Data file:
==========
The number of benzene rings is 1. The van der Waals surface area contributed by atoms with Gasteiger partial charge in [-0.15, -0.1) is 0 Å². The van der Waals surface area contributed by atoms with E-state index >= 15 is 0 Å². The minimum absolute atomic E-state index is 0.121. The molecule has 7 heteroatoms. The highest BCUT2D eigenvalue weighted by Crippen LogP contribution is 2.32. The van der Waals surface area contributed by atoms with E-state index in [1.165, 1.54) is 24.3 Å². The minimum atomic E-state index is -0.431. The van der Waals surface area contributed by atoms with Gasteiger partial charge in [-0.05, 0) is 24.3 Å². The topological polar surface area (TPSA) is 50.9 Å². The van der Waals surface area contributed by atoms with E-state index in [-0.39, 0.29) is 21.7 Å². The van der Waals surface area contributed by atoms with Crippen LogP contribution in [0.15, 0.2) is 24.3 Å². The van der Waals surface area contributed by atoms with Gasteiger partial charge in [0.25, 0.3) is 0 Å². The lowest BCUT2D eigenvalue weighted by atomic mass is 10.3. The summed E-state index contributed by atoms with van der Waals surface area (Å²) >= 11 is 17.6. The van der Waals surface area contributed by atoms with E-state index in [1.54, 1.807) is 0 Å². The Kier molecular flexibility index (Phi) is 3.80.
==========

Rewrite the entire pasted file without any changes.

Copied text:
The number of benzene rings is 1. The van der Waals surface area contributed by atoms with Gasteiger partial charge in [-0.15, -0.1) is 0 Å². The van der Waals surface area contributed by atoms with E-state index >= 15 is 0 Å². The minimum absolute atomic E-state index is 0.121. The molecule has 7 heteroatoms. The highest BCUT2D eigenvalue weighted by Crippen LogP contribution is 2.32. The van der Waals surface area contributed by atoms with E-state index in [1.165, 1.54) is 24.3 Å². The minimum atomic E-state index is -0.431. The van der Waals surface area contributed by atoms with Gasteiger partial charge in [-0.05, 0) is 24.3 Å². The topological polar surface area (TPSA) is 50.9 Å². The van der Waals surface area contributed by atoms with E-state index in [-0.39, 0.29) is 21.7 Å². The van der Waals surface area contributed by atoms with Crippen LogP contribution in [0.15, 0.2) is 24.3 Å². The van der Waals surface area contributed by atoms with Gasteiger partial charge in [0.25, 0.3) is 0 Å². The lowest BCUT2D eigenvalue weighted by atomic mass is 10.3. The summed E-state index contributed by atoms with van der Waals surface area (Å²) >= 11 is 17.6. The van der Waals surface area contributed by atoms with E-state index in [1.54, 1.807) is 0 Å². The Kier molecular flexibility index (Phi) is 3.80.